Laughing gas protest deflates as just a handful bother to show up
Only 100 people went
A much hyped laughing gas protest proved to be just hot air after hardly anyone turned up.
The laughable demo – organised by the Psychedelic Society – invited thousands to protest against the criminalisation of nitrous oxide.
But only around 100 people went to Parliament square in London – and most of the crowd were reporters or photographers. The event on Facebook had over 1,500 attending.
The organisers said: “Gather at 2pm and start filling your balloons for the mass inhalation at 3pm on the dot.
“We should be free to buy, sell and use whatever substances we want, so long as we do so responsibly and without harming others. These are our bodies, our minds, and it should be up to us what we do with them.”
Figures suggest laughing gas – commonly used by bakers and dentists – is the fourth most popular drug in the UK.
Protester Sayyid Ali told the Guardian he uses weed and NOS to help him meditate.
He said: “When I use them together to meditate it’s a really profound, spiritual experience,” the 36-year-old said. “It’s not the same if you are doing it at a rave or mix it with alcohol, but if you treat it with respect I believe in what I’ve learned from it.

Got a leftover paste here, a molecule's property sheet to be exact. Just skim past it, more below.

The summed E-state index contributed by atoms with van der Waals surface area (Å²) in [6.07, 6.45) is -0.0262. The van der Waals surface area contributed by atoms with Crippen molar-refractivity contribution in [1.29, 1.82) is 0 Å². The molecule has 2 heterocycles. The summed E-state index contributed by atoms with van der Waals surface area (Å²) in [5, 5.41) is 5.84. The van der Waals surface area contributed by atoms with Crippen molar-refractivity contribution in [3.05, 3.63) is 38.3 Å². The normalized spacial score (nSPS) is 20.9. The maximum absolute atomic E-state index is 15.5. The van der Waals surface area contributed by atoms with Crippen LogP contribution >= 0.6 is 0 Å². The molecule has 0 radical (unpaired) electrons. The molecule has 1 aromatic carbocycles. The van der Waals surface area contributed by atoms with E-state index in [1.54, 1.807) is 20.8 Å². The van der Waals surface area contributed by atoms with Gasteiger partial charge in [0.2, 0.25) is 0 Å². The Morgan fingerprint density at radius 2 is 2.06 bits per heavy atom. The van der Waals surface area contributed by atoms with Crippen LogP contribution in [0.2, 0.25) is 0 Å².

“I’ve changed as a person through doing it.”
Stephen Reid, founder and director of the Psychedelic Society and organiser of the demo, said: “Nitrous oxide is absolutely one of the least risky substances that people can take.
“Prohibition is not going to make anyone safer. That’s a key part of this. By prohibiting substances all you do is drive them underground and make it harder for people to access proper education about them.
“I’m not expecting Theresa May to come down, shake my hand and say: ‘I got it all wrong let’s rethink’.
“This is about starting a conversation about the illiberal and irrational nature of drug laws in this country.”
Drugs tsar and former adviser to the government Professor David Nutt defended the drug, saying great writers like Coleridge had used the drug.
He said: “It’s been used for over 200 years, largely as an analgesic, a pain killer. It’s been used by writers like Coleridge and philosophers like James to get insights into the brain and now it’s being used by young people as an alternative to alcohol on the grounds that it’s a lot safer than alcohol and a lot shorter acting.
“So this desire to ban it is rather bizarre really.”
The poor turnout comes after Lambeth Council in London became the first to impose laws against the sale of balloons. Anyone caught with be fined £1,000.
And parliament is set to push through a bill meaning anyone caught dealing could get up to seven years in prison.